Outlook: Starter. Possible injury concern.

The Young and Potentially Restless

Allen Craig played right field and jacked a donger for the Cardinals. He batted .320 .389 .549 (.351 BABIP) at Triple-A this year. He posted a 119 wOBA+ there, too. (wOBA+ is basically how well he batted, adjusted for park, relative to league average. Above 100 is good. Craig's 119 wOBA+ means he batted 19|PERCENT| better than the league-average hitter. That's pretty good.)

• Rookie Casper Wells may or may not be good, but he definitely has the first name Casper. Also, he went 2-for-3 tonight with a 3B and HR. Also, probably don't pick him up: his contact rates are too low.


• Woah, Justin Verlander: 9.0 IP, 32 TBF, 11 K, 0 BB, 14 GB on 21 BIP (67|PERCENT|). That's better than most no-hitters.

Jayson Nix hit 2 HR. Unfortunately, his OBP is unlikely to top .300.

Andy Pettitte got waxed: 3.1 IP, 20 TBF, 1 K, 0 BB, 8 GB on 19 BIP (42.1|PERCENT|). It's hard to pitch real well when you're striking out only 5|PERCENT| of opposing batters. In this case, the Red Sox scored 7 R (6 ER) in those 3.1 IP.

• Is Jose Bautista hitting 2 HR notable? Because he did that. That's 52 now.

• Baltimore's Nolan Reimold is back – and he went 3-for-5 tonight.

Tim Lincecum's velo is down once again this year. But also he did this tonight: 8.0 IP, 26 TBF, 9 K, 0 BB, 12 GB on 17 BIP (70.6|PERCENT|). Against a team that needed desparately to win, features one of the NL's best offenses, and was playing in its hitter-friendly park.

• He didn't, but how about we all PRETEND that Milwaukee's Lorenzo Cain went like 5-for-5 tonight with 7 SB.

Jeremy Hermida went 4-for-4 for A's, who've also recently acquired Akinori Iwamura. Both are what you'd call post-post-post-post-post-hype sleepers.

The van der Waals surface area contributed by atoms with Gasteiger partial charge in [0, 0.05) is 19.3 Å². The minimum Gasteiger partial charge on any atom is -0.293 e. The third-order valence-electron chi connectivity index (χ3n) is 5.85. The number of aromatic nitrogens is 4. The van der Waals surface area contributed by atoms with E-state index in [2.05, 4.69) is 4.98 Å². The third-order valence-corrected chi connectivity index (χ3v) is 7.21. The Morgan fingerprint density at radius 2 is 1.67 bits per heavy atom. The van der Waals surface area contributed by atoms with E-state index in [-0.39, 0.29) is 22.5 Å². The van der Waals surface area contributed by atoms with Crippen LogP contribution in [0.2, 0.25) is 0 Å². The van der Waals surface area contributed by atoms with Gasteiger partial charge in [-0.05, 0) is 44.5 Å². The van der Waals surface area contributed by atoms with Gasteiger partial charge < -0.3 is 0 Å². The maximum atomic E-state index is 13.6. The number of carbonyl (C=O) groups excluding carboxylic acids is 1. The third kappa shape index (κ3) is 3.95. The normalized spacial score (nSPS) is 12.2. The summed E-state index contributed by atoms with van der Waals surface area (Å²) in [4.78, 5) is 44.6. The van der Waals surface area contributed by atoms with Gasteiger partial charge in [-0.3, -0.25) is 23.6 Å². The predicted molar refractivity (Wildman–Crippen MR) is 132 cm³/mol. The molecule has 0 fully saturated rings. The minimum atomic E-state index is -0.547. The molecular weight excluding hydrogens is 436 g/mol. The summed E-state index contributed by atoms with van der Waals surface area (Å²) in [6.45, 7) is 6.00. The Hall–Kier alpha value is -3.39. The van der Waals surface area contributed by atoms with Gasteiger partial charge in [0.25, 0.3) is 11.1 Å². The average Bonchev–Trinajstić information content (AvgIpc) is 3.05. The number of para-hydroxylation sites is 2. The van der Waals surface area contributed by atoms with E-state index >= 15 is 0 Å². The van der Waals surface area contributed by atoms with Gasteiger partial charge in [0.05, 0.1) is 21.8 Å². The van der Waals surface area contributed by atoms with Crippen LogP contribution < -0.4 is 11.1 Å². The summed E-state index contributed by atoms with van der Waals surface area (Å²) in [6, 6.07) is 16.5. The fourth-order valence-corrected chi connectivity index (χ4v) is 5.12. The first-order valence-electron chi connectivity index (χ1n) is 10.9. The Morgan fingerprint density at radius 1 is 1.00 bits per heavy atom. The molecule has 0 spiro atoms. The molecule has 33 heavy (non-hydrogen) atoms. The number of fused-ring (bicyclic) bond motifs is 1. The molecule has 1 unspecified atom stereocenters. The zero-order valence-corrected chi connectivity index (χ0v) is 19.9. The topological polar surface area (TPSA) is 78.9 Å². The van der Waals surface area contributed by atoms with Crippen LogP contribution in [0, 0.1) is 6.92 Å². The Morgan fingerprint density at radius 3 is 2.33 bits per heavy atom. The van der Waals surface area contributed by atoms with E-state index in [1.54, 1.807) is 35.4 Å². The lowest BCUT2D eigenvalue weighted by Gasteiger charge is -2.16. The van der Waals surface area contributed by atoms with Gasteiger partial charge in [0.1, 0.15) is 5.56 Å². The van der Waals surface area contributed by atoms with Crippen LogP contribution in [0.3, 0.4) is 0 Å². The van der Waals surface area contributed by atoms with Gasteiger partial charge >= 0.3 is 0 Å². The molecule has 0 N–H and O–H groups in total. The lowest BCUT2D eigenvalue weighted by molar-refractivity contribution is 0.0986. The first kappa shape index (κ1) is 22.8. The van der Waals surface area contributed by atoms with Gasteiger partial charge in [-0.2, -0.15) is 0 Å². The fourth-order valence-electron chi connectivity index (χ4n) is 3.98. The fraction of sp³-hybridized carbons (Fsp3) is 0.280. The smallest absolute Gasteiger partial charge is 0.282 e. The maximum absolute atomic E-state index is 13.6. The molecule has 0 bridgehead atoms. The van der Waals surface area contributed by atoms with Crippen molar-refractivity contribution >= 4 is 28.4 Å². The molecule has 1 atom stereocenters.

• Cincy's Drew Stubbs hit his 21st homer of the year. He strike out quite a bit, so the batting average will always be depressed, but he also appears to be a legit 20-20 guy.

Stolen Bases

Chone Figgins (41), B.J. Upton (41), Alexis Rios (34) Andrew McCutchen (32), Will Venable (28), Denard Span (24), Bobby Abreu (23), Franklin Gutierrez (23), Shin-Soo Choo (21), Howie Kendrick (14),  Albert Pujols (13), Alexei Ramirez (13), Sean Rodriguez (12), Peter Bourjos (8, 9), Cameron Maybin (8), Brennan Boesch (7), Mark Ellis (6), Travis Hafner (2), Aaron Hill (2), Miguel Tejada (2).

Caught Stealing

Peter Bourjos (2).

Kinda Weird Save Chances

Jesse Carlson, converted (1). It's only his third career save and not a sign of things to come, probably. Really, he came in to face Matt Wieters right after Kevin Gregg gave up a doub-piece to Corey Patterson.

Kenley Jansen, converted (2). Sources say he throws a 171 mph fastball. Sources are also totally drunk.

Mostly Normal Save Chances

Brandon Lyon, converted (19). Good for you, if you own him. Otherwise, though, there's something super sad about Lyon and his 19 saves.

Jonathan Papelbon, converted (37). Mark Teixeira hit a two-out homer off him. Still, the Sox won by 2 R. But also, Daniel Bard is probably a better pitcher than him.

Brad Lidge, converted (27). He's found his old slider; it was stuck in his soul patch.

Rafael Soriano, converted (44). Whatever, it shouldn't even count against the Mariners.

Brian Wilson, converted (45). An actual, real-live save for a team that needed to win!

Heath Bell, converted (44).

Other Closer Appearances

Billy Wagner had 3 K in 5 TBF. His Braves were down 3-8 at the time.

Fernando Rodney entered a 1-1 game in the 9th inning and gave up a run for the L.

Neftali Feliz threw 1 IP with his team up 10-3. Just for work, looks like.